April 1 marks one of the saddest anniversaries in NASCAR: The 23rd anniversary of the death of 1992 NASCAR Sprint Cup Series champion Alan Kulwicki.
Kulwicki was one of five people who died on April 1, 1993, in an airplane crash near Bristol, Tennessee, where NASCAR was racing that weekend.
At Bristol Motor Speedway, team members knew they couldn't race without their owner/driver and so the decision was made to leave and head back to Charlotte.
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The team's transporter driver, Peter Jellen, circled the track with the team's rig, a tribute to his fallen boss. It was a sad and gut-wrenching moment in NASCAR history.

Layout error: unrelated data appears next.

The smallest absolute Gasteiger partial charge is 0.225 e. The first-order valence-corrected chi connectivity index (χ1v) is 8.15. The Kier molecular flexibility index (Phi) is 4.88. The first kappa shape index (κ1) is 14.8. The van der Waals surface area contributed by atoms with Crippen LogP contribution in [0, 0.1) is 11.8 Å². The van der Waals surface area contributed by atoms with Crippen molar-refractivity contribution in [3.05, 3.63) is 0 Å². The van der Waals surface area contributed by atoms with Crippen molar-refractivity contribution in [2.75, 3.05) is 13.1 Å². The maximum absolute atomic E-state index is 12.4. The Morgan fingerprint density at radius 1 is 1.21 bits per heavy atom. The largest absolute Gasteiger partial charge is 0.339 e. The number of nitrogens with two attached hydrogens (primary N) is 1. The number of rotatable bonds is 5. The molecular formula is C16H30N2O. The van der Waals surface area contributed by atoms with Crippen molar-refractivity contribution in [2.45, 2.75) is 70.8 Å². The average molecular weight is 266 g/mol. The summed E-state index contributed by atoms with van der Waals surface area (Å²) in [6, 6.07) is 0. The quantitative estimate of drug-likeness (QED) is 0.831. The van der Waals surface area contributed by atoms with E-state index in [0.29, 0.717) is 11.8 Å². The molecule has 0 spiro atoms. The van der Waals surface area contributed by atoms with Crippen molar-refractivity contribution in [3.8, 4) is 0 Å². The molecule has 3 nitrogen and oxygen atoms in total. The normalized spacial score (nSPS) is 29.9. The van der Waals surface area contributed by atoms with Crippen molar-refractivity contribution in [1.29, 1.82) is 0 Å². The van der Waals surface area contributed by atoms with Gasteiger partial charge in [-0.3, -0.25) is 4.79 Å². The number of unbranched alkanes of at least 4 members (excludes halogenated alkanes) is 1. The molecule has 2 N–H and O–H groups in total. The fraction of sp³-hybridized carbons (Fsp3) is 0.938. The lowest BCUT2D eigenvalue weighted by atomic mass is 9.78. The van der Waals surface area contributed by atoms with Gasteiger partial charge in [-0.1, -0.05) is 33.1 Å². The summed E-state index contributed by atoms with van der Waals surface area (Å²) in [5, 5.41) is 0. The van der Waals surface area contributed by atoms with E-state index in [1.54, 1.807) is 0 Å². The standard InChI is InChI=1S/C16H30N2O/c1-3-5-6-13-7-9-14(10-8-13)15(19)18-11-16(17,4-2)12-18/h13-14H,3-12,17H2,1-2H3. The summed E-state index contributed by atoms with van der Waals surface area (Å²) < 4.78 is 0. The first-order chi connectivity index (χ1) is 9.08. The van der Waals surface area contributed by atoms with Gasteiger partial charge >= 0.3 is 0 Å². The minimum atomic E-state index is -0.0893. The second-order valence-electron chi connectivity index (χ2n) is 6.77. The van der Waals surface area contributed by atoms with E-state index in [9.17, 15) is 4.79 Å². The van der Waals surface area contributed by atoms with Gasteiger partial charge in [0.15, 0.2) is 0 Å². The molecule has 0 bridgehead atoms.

Kulwicki was one of the most interesting personalities in NASCAR history, an introspective, college-educated engineer from Wisconsin in an era where most racers came from the South.
In his championship season of 1992, Kulwicki prevailed in a five-way title fight in the season-ending NAPA 500 at Atlanta Motor Speedway.
In that race, one of the most famous in NASCAR history, Richard Petty made his final start and Jeff Gordon made his first. Kulwicki finished second to Bill Elliott in the race, but won the championship because he led one more lap than Elliott and got 5 bonus points for most laps led.
Kulwicki was the owner/driver of a small, low-budget team. And on the front bumper of his Ford Thunderbird, he famously blocked out the "Th," so the name showed up as "underbird," a fitting tribute to the scrappy underdog driver and his tiny but mighty team.
And so on this day, we remember a NASCAR champion who left us way too soon.